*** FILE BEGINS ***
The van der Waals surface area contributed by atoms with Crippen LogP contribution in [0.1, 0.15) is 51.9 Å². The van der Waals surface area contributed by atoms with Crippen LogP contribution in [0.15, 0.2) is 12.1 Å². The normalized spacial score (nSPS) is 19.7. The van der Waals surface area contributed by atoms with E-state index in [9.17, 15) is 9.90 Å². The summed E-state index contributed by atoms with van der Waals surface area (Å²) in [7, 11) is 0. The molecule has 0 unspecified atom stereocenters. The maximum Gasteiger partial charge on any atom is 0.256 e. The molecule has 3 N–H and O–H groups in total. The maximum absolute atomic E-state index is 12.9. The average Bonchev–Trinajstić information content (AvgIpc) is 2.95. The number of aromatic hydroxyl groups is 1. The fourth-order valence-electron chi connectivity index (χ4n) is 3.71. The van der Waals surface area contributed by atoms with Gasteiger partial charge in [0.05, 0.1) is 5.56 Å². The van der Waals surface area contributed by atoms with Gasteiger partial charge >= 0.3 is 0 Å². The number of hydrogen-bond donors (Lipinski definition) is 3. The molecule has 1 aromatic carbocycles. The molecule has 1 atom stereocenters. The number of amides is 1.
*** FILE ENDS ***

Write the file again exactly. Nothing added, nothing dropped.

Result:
The van der Waals surface area contributed by atoms with Crippen LogP contribution in [0.1, 0.15) is 51.9 Å². The van der Waals surface area contributed by atoms with Crippen LogP contribution in [0.15, 0.2) is 12.1 Å². The normalized spacial score (nSPS) is 19.7. The van der Waals surface area contributed by atoms with E-state index in [9.17, 15) is 9.90 Å². The summed E-state index contributed by atoms with van der Waals surface area (Å²) in [7, 11) is 0. The molecule has 0 unspecified atom stereocenters. The maximum Gasteiger partial charge on any atom is 0.256 e. The molecule has 3 N–H and O–H groups in total. The maximum absolute atomic E-state index is 12.9. The average Bonchev–Trinajstić information content (AvgIpc) is 2.95. The number of aromatic hydroxyl groups is 1. The fourth-order valence-electron chi connectivity index (χ4n) is 3.71. The van der Waals surface area contributed by atoms with Gasteiger partial charge in [0.05, 0.1) is 5.56 Å². The van der Waals surface area contributed by atoms with Gasteiger partial charge >= 0.3 is 0 Å². The number of hydrogen-bond donors (Lipinski definition) is 3. The molecule has 1 aromatic carbocycles. The molecule has 1 atom stereocenters. The number of amides is 1.